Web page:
Take Care

Chris Hodge

Wild Well Control Sort of Like Thunderbirds

The history of emergency services out in the wilds is as fascinating as any thriller written about spies and cops and robbers. Of course for those outside this industry their contact with the like of Wild Well Control has been no more than an old movie and occasional TV news items.

poster of John Wayne in front of a well fire .
Original poster for the 1968 movie

John Wayne played a character called Chance Buckman in a 1968 film about a hard nosed oil fire fighting outfit. Apart from that these people, the ones we hope to never call, largely go unnoticed.

The Glory Days

There probably were earlier examples of controlling a runaway well but the recognised grandfather of the emergency control business was Myron M Kinley’s dad. In 1913 Karl Kinley used dynamite to ‘blow’ out a gushing fire in California. Myron and his brother took the primitive technique and became the pioneers to call when everything went pear shaped.

black and white of a caucasion male in a wax style coat and hat.
Myron M Kinley. Pioneer innovator in the field of oil fire fighting.

From him you got the like of Red Adair, the charismatic celebrity of the oil fire business. Adair, who John Wayne was said to have been loosely portraying, was the main man in the industry for many years. He, along with Wild Well, were one of the contractors that tackled the Kuwaiti fields when they were torched by retreating Iraqi troops.  Earlier he had been called in to the tragic aftermath of the Piper Alpha disaster.

black and white of Red Adair in suit, dark hair
Red Adair in 1964.

Many of the next generation in this specialist field learned from the like of Adair. Among those that moulded early efforts into a fine art and adapted operations to Thunderbirds standards was one Joe R Bowden Sr.

The Battle for Elgin

In 2012 in the Elgin field (main platform) work was underway to seal a well. Things went very wrong. Petrol condensate fired into the air and 238 personnel from Elgin and two other operations were evacuated.  Later reports concluded that luck had played a big part in preserving life. Fortunately the winds stopped a inflammable cloud from coming into contact with the flaming stack.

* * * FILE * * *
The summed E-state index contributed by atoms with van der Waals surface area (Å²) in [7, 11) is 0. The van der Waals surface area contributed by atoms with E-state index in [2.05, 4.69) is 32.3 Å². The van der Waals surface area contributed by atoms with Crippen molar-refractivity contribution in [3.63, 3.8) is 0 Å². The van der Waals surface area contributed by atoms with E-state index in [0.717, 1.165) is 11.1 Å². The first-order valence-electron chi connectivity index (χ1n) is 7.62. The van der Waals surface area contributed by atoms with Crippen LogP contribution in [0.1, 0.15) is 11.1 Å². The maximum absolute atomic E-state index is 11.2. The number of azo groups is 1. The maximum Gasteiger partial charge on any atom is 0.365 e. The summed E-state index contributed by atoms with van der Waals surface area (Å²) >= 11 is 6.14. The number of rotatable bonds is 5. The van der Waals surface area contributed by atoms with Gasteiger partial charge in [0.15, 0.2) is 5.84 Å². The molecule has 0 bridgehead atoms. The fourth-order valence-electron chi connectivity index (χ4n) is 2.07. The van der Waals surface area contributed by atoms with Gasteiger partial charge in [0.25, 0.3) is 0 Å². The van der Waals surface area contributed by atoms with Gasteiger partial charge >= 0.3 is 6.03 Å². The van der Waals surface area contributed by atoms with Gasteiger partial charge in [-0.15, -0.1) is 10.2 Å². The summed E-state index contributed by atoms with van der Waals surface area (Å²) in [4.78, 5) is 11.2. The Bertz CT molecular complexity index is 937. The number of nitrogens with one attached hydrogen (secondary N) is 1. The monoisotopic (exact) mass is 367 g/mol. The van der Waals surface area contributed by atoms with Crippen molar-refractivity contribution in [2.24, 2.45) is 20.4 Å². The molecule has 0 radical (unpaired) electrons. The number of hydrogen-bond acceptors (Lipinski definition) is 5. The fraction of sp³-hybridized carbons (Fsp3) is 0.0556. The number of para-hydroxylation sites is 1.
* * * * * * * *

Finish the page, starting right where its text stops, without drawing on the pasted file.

150 miles away in Aberdeen, Scotland, there happened to be a Wild Well Control staging point.  The idea Bowden Sr developed was to maintain a base in Texas, however, put the heavy kit required for emergencies near where you may need  it.

A system failure in February 2012 led to repairs and the attempt to close the well. After ten days control was lost. It took a further fifty one days to bring the crisis to a point it could be managed. Unfortunately by that time thousands of tons of condensate had settled on the sea. Understandably marine conservationists were less than happy.

French giant, Total,  was fined later for safety breaches that led to the accident but far worse for them was the year the platform was offline.

Wild Well Control’s 80%

That is the  share of the Thunderbirds type business that Wild Well have. They claim even more customer loyalty in the oil and gas industry in the USA.  More importantly from my point of view they bring their unique experience into the safety and preventative field. They have dedicated HSE teams which give an insight into the importance of safety procedures that have real clout.

I hope you never NEED to contact them, however, if you want to look at this specialist area  with a view to your future they promise excellent training. Click here.